Prior to construction of the Fatih Sultan Mehmet Bridge in the 1980s, this massive fortress was the major landmark on this part of the Bosphorus. Built by order of Mehmet the Conqueror in 1452 at the narrowest point of the strait, it and Anadolu Hisarı, the castle that had been built on the opposite shore in 1393–1395, enabled the Ottomans to control all water traffic, cutting the city off from resupply by sea and contributing significantly to the Ottoman defeat of Byzantine Constantinople.
Legend tells us that to speed Rumeli Hisarı's completion, Mehmet ordered each of his three viziers to take responsibility for one of the three main towers. If a vizier's tower construction was not completed to a tight four-month schedule, he would pay with his life. Needless to say, the work was completed on time.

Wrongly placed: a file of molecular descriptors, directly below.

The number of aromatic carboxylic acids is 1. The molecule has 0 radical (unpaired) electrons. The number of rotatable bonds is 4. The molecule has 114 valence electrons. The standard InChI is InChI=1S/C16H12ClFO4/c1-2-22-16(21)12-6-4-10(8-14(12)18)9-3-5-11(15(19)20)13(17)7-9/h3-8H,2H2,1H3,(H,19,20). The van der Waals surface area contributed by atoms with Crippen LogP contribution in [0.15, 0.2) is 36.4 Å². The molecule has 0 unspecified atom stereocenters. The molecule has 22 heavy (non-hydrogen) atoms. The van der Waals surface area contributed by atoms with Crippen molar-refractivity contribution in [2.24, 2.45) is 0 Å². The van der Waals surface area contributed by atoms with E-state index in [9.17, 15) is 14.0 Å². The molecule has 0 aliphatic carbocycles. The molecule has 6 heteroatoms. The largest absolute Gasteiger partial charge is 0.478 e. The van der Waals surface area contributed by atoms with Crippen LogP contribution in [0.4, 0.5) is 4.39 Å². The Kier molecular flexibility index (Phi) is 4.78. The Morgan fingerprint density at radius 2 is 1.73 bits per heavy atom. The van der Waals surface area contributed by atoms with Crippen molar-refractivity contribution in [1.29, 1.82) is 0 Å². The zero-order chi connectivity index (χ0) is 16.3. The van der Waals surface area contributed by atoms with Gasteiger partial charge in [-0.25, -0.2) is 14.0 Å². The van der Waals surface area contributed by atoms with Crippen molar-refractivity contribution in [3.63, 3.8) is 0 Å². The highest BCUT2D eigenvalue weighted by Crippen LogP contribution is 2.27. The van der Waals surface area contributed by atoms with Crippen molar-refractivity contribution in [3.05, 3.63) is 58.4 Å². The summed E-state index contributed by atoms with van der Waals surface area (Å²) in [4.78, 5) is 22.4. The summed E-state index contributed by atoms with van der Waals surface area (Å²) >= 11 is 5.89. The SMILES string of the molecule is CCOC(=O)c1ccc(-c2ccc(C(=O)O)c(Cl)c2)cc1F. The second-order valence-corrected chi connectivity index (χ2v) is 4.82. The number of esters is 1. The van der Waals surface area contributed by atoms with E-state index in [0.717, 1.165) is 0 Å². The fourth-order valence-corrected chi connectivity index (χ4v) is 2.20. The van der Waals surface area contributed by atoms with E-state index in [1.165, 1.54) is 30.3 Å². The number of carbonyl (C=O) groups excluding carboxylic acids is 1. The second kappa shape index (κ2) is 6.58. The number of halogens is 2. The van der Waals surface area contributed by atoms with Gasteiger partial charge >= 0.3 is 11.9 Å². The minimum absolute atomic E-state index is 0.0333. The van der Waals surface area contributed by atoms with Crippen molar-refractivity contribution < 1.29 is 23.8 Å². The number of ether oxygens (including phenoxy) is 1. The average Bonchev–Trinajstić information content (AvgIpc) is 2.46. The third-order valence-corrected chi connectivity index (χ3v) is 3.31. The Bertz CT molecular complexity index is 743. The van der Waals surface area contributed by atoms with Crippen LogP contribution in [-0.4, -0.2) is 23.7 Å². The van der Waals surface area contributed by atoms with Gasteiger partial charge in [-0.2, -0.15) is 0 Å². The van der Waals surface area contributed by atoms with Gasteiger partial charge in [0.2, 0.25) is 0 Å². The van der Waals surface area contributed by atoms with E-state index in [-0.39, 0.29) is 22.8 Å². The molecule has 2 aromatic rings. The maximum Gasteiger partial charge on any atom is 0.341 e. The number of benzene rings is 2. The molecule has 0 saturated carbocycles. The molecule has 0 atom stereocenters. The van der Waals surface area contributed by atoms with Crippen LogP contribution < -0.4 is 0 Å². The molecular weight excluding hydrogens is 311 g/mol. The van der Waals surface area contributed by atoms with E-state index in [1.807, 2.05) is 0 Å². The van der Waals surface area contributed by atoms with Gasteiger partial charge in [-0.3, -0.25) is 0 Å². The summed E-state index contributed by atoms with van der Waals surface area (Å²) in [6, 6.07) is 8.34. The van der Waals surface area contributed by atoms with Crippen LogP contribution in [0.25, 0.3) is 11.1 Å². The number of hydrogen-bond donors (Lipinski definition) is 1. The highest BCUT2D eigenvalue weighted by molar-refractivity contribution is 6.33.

The useful military life of the fortress lasted less than one year. After the Conquest of Constantinople, it was used as a glorified Bosphorus toll booth for a while, then a military barracks, a prison and finally an open-air theatre.
Within the walls are ill-kempt grounds and the minaret of a ruined mosque. Steep stairs (with no barriers, so beware!) lead up the ramparts; the views from here are magnificent.
Next to the fortress are the Rumeli Hisarı bus stop and a clutch of cafes and restaurants that are particularly busy on weekends.